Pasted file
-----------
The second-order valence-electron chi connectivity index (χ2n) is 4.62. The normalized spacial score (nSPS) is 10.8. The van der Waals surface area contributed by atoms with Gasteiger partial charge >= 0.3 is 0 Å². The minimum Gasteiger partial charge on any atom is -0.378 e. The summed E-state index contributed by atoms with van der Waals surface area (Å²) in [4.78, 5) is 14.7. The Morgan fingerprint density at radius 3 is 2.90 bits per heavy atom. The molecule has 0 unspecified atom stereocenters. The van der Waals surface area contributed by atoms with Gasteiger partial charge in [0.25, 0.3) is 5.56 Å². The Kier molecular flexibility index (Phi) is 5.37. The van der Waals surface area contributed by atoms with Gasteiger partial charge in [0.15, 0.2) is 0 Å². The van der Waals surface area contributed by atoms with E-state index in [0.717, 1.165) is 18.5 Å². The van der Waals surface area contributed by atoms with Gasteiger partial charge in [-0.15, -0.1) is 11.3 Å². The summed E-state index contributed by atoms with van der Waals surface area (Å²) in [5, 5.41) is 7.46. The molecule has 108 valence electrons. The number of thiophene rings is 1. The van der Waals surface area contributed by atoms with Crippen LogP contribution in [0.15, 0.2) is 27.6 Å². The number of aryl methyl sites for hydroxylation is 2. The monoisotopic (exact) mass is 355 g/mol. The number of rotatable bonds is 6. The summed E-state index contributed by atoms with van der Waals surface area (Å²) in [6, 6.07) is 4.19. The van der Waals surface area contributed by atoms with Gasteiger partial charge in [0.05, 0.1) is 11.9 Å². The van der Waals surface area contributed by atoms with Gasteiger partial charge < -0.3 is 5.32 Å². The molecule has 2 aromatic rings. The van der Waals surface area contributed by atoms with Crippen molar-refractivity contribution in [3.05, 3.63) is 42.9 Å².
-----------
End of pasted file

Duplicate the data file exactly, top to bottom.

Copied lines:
The second-order valence-electron chi connectivity index (χ2n) is 4.62. The normalized spacial score (nSPS) is 10.8. The van der Waals surface area contributed by atoms with Gasteiger partial charge >= 0.3 is 0 Å². The minimum Gasteiger partial charge on any atom is -0.378 e. The summed E-state index contributed by atoms with van der Waals surface area (Å²) in [4.78, 5) is 14.7. The Morgan fingerprint density at radius 3 is 2.90 bits per heavy atom. The molecule has 0 unspecified atom stereocenters. The van der Waals surface area contributed by atoms with Gasteiger partial charge in [0.25, 0.3) is 5.56 Å². The Kier molecular flexibility index (Phi) is 5.37. The van der Waals surface area contributed by atoms with Gasteiger partial charge in [0.15, 0.2) is 0 Å². The van der Waals surface area contributed by atoms with E-state index in [0.717, 1.165) is 18.5 Å². The van der Waals surface area contributed by atoms with Gasteiger partial charge in [-0.15, -0.1) is 11.3 Å². The summed E-state index contributed by atoms with van der Waals surface area (Å²) in [5, 5.41) is 7.46. The molecule has 108 valence electrons. The number of thiophene rings is 1. The van der Waals surface area contributed by atoms with Crippen LogP contribution in [0.15, 0.2) is 27.6 Å². The number of aryl methyl sites for hydroxylation is 2. The monoisotopic (exact) mass is 355 g/mol. The number of rotatable bonds is 6. The summed E-state index contributed by atoms with van der Waals surface area (Å²) in [6, 6.07) is 4.19. The van der Waals surface area contributed by atoms with Gasteiger partial charge in [0.05, 0.1) is 11.9 Å². The van der Waals surface area contributed by atoms with Gasteiger partial charge < -0.3 is 5.32 Å². The molecule has 2 aromatic rings. The van der Waals surface area contributed by atoms with Crippen molar-refractivity contribution in [3.05, 3.63) is 42.9 Å².